But criticizing government officials is one of the core protections of the First Amendment; a city can’t pass a rule to make free speech a crime.
The county refused to prosecute Noah for his speech, but the city was determined to punish him. So, when county prosecutors wouldn’t take the case, the city’s lawyers brought Noah to trial themselves.
Thankfully, a judge saw through the bogus charges and found Noah not guilty. As the judge explained, Noah had a constitutional right to speak at the city council meeting. The city quickly and quietly dismissed the second charge (for Noah’s speech at the October 24th meeting) before the judge could rule on that, too.
The Constitution protects political speech and prohibits government officials from retaliating against individuals like Noah who exercise their rights.
The First Amendment is the one of the foundations of our constitutional order. By protecting the rights to speak and petition the government, it safeguards Americans’ ability to criticize the actions of government and hold public officials to account. And when people speak out against the government, the First Amendment prohibits government officials from retaliating against their critics. That means that officials cannot take any actions that would chill speech—least of all by charging their critics with crimes just for speaking out. The government cannot jail you because it—or anyone else—dislikes your speech. Unfortunately, across the country this principle is under fire as government officials use their power to silence and retaliate against people expressing a wide range of viewpoints. But Americans have the right to criticize their government without fear of being jailed for their speech.
When officials take illegal or unconstitutional actions, Americans have the right to hold them accountable in court. Yet judges have erected a jumble of legal doctrines and rules that make it incredibly difficult for ordinary people to vindicate their rights. Often, courts have held that government officials are immune from being sued. But that is beginning to change, thanks in part to the Institute for Justice’s efforts to hold government officials accountable.
In a case similar to Noah’s, the Institute for Justice has asked the Supreme Court to hear a case that seeks to hold accountable another mayor and police chief—this time in Texas—who arrested a woman who criticized their ally, the city manager. And more and more federal appeals courts have ruled that official immunity is not absolute: When officials violate citizens’ rights, they can be held accountable in court.
Here, the City of Newton, Mayor Hansen, and Police Chief Burdess silenced, arrested, charged, and prosecuted Noah because he spoke out against city officials. That retaliation is unconstitutional. As a result, the Institute for Justice is partnering with Noah to vindicate his constitutional rights. In addition to being part of IJ’s work to protect free speech from government retaliation, the lawsuit is part of IJ’s Project on Immunity and Accountability, which is devoted to the simple idea that government officials are not above the law; if citizens must follow the law, then government must follow the Constitution.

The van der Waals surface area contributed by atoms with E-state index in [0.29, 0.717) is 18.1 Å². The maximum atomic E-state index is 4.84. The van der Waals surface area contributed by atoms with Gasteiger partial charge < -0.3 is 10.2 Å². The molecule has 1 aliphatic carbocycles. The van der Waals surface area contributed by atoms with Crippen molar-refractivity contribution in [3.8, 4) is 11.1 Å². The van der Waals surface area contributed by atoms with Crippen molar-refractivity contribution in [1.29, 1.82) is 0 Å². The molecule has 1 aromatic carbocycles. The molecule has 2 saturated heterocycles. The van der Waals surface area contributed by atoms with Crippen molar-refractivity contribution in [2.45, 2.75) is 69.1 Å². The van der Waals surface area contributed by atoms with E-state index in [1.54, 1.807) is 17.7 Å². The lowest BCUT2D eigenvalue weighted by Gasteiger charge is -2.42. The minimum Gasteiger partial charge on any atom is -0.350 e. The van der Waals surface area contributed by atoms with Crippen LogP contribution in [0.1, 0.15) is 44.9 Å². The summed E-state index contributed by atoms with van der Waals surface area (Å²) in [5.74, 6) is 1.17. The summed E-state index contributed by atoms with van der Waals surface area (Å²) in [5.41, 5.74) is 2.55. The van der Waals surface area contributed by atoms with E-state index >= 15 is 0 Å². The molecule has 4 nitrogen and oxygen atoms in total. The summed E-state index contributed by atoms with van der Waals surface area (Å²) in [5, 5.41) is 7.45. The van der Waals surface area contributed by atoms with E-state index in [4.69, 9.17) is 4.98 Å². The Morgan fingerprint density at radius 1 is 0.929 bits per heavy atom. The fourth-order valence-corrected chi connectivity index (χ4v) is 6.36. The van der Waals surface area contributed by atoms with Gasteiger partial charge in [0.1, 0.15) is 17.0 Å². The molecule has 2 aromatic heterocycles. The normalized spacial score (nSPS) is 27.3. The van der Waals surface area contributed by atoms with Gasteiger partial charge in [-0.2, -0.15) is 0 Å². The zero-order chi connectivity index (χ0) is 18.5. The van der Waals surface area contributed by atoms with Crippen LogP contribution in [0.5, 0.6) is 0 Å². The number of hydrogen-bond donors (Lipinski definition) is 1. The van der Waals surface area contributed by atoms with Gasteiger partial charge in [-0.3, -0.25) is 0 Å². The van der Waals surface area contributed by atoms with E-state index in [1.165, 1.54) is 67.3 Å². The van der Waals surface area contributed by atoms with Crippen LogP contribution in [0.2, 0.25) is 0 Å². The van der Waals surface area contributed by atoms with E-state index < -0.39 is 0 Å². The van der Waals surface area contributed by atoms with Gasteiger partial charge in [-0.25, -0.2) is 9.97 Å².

The Legal Claims
This case raises three types of claims under the First Amendment. First, that two individual government officials—the mayor and police chief—violated Noah’s rights by retaliating against him. Second, that through policy or custom, the City of Newton also violated Noah’s rights. And third, that the city’s rules against criticizing government officials violated the First Amendment.
The case also argues that the city and its officials violated the Fourth Amendment because it was unreasonable to arrest Noah without probable cause. Calmly criticizing the government during a public comment period is not illegal—it’s protected speech.
Finally, the city and its officials violated the Fourteenth Amendment’s Equal Protection Clause because the city lacked any legitimate reason to single out Noah for his public comments. When other residents criticized government officials or violated the public comment rules, they were not arrested, charged, or prosecuted.
The Litigation Team
Institute for Justice Attorneys Brian Morris and James Knight and Senior Attorney Patrick Jaicomo represent Noah Petersen.
The Institute for JusticeFounded in 1991, the Institute for Justice is the national law firm for liberty. IJ is dedicated to fighting judge-made rules that make it extremely difficult to hold government officials accountable for violating the Constitution. We defend the right to criticize the government without fear of retaliation—whether you’re concerned about potholes, the police, or the curriculum taught in their child’s classroom. Our efforts include direct lawsuits against government officials (including cases in Texas, Ohio, Wisconsin, and Michigan), appellate friend-of-the-court briefs in support of individuals who have suffered at the hands of government officials, and outreach to members of the public who want to know more about the difficulties of holding government officials accountable. We do all this because of our fundamental belief that following the Constitution means being held accountable for violating it.